A Mousterian facies rich in bifacial tools is very common in Western France, specifically in the Amorican Massif, a large area in the northwest of France, including Brittany, the western part of Normandy and the Pays de la Loire, during the Early Weichselian OIS5a-3. Firstly an MTA with cordiform and triangular handaxes can be recognised (e.g. Argentan, Querqueville, Commeaux, Meauvaines, Saint-Georges, Saint- Pierre-les-Elbeuf, Houppeville, Le Pucheuil, Bons-Tassilly ‘Le Châtelet’, Saint-Brice-sous- Rânes and Saint-Martin-du-Vieux-Bellême). Secondly, Micoquian elements, especially pradniks occur at several sites (e.g. Tréissény (Bretagne),Lorraine, Champlost (Bourgogne) and Saint-Acheul (Somme valley)).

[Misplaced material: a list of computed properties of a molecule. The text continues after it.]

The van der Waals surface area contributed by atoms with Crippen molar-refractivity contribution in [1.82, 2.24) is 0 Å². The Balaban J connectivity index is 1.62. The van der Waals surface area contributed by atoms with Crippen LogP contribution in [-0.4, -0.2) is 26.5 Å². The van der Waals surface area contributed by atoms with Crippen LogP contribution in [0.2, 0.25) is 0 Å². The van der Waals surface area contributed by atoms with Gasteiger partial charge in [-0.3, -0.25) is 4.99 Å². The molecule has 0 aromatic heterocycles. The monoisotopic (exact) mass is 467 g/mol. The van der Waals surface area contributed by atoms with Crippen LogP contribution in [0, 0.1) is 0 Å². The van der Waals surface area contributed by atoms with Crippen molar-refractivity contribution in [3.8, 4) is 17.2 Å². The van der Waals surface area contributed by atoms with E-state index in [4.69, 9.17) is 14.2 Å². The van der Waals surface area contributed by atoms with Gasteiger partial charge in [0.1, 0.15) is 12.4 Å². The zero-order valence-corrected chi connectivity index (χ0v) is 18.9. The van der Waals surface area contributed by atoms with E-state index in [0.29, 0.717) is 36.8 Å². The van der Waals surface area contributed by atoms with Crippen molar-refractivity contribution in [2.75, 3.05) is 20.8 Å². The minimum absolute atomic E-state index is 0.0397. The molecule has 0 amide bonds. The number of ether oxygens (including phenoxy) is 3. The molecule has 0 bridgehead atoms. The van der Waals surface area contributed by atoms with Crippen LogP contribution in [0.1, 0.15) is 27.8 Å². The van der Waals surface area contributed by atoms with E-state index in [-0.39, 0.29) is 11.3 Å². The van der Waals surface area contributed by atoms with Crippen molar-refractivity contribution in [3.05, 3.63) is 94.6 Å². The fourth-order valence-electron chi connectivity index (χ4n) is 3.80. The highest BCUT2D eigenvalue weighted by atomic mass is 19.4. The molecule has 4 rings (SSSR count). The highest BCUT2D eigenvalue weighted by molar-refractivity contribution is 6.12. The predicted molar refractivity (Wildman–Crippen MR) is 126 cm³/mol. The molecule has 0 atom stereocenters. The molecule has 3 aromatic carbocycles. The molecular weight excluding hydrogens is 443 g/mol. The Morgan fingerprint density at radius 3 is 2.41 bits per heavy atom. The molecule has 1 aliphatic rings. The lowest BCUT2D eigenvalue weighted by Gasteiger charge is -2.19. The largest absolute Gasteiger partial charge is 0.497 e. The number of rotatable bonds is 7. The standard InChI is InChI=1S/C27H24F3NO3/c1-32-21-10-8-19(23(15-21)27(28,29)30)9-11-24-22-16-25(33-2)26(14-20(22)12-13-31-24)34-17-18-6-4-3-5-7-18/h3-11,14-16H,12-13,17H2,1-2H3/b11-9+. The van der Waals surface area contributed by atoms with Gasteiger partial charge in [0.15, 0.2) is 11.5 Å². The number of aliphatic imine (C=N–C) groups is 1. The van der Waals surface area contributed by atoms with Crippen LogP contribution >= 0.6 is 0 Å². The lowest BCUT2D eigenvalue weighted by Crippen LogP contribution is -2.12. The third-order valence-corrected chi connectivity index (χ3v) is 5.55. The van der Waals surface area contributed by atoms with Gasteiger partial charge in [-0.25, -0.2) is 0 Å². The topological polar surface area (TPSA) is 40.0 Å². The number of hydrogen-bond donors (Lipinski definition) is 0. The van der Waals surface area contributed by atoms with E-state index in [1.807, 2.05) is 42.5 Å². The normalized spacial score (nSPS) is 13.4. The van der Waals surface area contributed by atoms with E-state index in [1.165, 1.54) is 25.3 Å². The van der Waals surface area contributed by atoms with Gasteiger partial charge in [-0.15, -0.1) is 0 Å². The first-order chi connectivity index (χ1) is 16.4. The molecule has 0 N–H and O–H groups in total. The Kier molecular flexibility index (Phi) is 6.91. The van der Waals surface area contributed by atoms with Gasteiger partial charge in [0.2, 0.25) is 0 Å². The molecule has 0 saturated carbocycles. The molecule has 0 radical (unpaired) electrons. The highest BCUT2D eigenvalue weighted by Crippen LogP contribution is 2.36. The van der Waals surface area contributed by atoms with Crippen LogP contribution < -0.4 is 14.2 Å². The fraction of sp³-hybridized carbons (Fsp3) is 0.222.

Thirdly a series of assemblages is known as the ‘Bois-du-Rocher’ group (e.g. Kervouster, Bois-du-Rocher, Fontmaure, Saint-Julien de la Liègue and Clos-Rouge). These assemblages are characterised by the generalised application of a bifacial retouch on the majority of blanks . Several similarities with the Micoquian are attested in this group (morphology of the handaxes, pieces that approach foliates, round raclettes, and an abundance of notches and denticulates) and therefore it could be interpreted as being a Western equivalent of the Central European Micoquian.